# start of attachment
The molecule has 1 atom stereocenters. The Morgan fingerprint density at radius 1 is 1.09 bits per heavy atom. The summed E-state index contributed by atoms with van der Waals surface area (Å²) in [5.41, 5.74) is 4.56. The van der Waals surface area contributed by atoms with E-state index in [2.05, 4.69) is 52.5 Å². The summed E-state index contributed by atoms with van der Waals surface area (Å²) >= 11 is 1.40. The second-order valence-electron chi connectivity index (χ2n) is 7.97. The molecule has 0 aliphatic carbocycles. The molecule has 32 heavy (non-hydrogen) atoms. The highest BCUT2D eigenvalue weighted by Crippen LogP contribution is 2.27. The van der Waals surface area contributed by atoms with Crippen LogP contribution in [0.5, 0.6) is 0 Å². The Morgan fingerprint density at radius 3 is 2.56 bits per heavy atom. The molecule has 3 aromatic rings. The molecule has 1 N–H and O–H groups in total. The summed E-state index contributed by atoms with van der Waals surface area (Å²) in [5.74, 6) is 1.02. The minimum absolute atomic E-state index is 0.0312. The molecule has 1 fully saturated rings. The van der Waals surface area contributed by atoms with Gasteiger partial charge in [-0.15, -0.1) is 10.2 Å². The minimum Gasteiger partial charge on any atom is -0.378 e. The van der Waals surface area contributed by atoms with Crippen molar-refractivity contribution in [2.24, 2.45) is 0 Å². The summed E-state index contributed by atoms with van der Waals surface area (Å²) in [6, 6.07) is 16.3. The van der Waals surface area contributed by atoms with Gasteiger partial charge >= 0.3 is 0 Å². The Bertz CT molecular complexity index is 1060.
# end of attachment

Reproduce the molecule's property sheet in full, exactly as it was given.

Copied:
The molecule has 1 atom stereocenters. The Morgan fingerprint density at radius 1 is 1.09 bits per heavy atom. The summed E-state index contributed by atoms with van der Waals surface area (Å²) in [5.41, 5.74) is 4.56. The van der Waals surface area contributed by atoms with E-state index in [2.05, 4.69) is 52.5 Å². The summed E-state index contributed by atoms with van der Waals surface area (Å²) >= 11 is 1.40. The second-order valence-electron chi connectivity index (χ2n) is 7.97. The molecule has 0 aliphatic carbocycles. The molecule has 32 heavy (non-hydrogen) atoms. The highest BCUT2D eigenvalue weighted by Crippen LogP contribution is 2.27. The van der Waals surface area contributed by atoms with Crippen LogP contribution in [0.5, 0.6) is 0 Å². The Morgan fingerprint density at radius 3 is 2.56 bits per heavy atom. The molecule has 3 aromatic rings. The molecule has 1 N–H and O–H groups in total. The summed E-state index contributed by atoms with van der Waals surface area (Å²) in [5.74, 6) is 1.02. The minimum absolute atomic E-state index is 0.0312. The molecule has 1 fully saturated rings. The van der Waals surface area contributed by atoms with Gasteiger partial charge in [-0.15, -0.1) is 10.2 Å². The minimum Gasteiger partial charge on any atom is -0.378 e. The van der Waals surface area contributed by atoms with Crippen molar-refractivity contribution in [2.24, 2.45) is 0 Å². The summed E-state index contributed by atoms with van der Waals surface area (Å²) in [6, 6.07) is 16.3. The van der Waals surface area contributed by atoms with Gasteiger partial charge >= 0.3 is 0 Å². The Bertz CT molecular complexity index is 1060.